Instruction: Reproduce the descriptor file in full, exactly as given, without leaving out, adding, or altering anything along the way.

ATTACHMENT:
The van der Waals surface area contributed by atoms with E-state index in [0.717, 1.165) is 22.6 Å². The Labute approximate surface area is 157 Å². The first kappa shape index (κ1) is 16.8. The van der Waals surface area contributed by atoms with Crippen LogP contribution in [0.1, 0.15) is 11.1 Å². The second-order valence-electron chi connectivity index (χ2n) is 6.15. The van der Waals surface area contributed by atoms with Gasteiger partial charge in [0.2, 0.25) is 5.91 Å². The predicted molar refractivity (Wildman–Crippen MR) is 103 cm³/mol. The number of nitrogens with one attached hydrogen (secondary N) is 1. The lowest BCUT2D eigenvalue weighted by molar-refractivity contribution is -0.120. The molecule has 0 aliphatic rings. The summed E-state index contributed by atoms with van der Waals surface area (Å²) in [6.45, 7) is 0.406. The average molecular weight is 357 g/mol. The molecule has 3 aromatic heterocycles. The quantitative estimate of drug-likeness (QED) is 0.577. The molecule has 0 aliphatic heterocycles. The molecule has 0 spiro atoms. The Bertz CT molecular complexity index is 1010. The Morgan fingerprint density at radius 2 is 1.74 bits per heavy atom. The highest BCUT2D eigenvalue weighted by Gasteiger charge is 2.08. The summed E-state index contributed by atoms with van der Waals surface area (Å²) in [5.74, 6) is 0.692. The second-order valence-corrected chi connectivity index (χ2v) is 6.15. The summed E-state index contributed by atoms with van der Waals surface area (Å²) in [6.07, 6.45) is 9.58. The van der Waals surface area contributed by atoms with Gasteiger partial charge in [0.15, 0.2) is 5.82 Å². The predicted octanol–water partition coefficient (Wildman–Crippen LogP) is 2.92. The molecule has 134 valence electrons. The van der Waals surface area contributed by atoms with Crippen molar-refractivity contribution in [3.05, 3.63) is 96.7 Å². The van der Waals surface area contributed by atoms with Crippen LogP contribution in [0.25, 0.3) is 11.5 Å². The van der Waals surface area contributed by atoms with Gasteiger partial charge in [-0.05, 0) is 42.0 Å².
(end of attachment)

The van der Waals surface area contributed by atoms with E-state index in [0.717, 1.165) is 22.6 Å². The Labute approximate surface area is 157 Å². The first kappa shape index (κ1) is 16.8. The van der Waals surface area contributed by atoms with Crippen LogP contribution in [0.1, 0.15) is 11.1 Å². The second-order valence-electron chi connectivity index (χ2n) is 6.15. The van der Waals surface area contributed by atoms with Gasteiger partial charge in [0.2, 0.25) is 5.91 Å². The predicted molar refractivity (Wildman–Crippen MR) is 103 cm³/mol. The number of nitrogens with one attached hydrogen (secondary N) is 1. The lowest BCUT2D eigenvalue weighted by molar-refractivity contribution is -0.120. The molecule has 0 aliphatic rings. The summed E-state index contributed by atoms with van der Waals surface area (Å²) in [6.45, 7) is 0.406. The average molecular weight is 357 g/mol. The molecule has 3 aromatic heterocycles. The quantitative estimate of drug-likeness (QED) is 0.577. The molecule has 0 aliphatic heterocycles. The molecule has 0 spiro atoms. The Bertz CT molecular complexity index is 1010. The Morgan fingerprint density at radius 2 is 1.74 bits per heavy atom. The highest BCUT2D eigenvalue weighted by Gasteiger charge is 2.08. The summed E-state index contributed by atoms with van der Waals surface area (Å²) in [5.74, 6) is 0.692. The second-order valence-corrected chi connectivity index (χ2v) is 6.15. The summed E-state index contributed by atoms with van der Waals surface area (Å²) in [6.07, 6.45) is 9.58. The van der Waals surface area contributed by atoms with Gasteiger partial charge in [0.15, 0.2) is 5.82 Å². The predicted octanol–water partition coefficient (Wildman–Crippen LogP) is 2.92. The molecule has 134 valence electrons. The van der Waals surface area contributed by atoms with Crippen molar-refractivity contribution in [3.05, 3.63) is 96.7 Å². The van der Waals surface area contributed by atoms with Crippen LogP contribution in [0.25, 0.3) is 11.5 Å². The van der Waals surface area contributed by atoms with Gasteiger partial charge in [-0.05, 0) is 42.0 Å².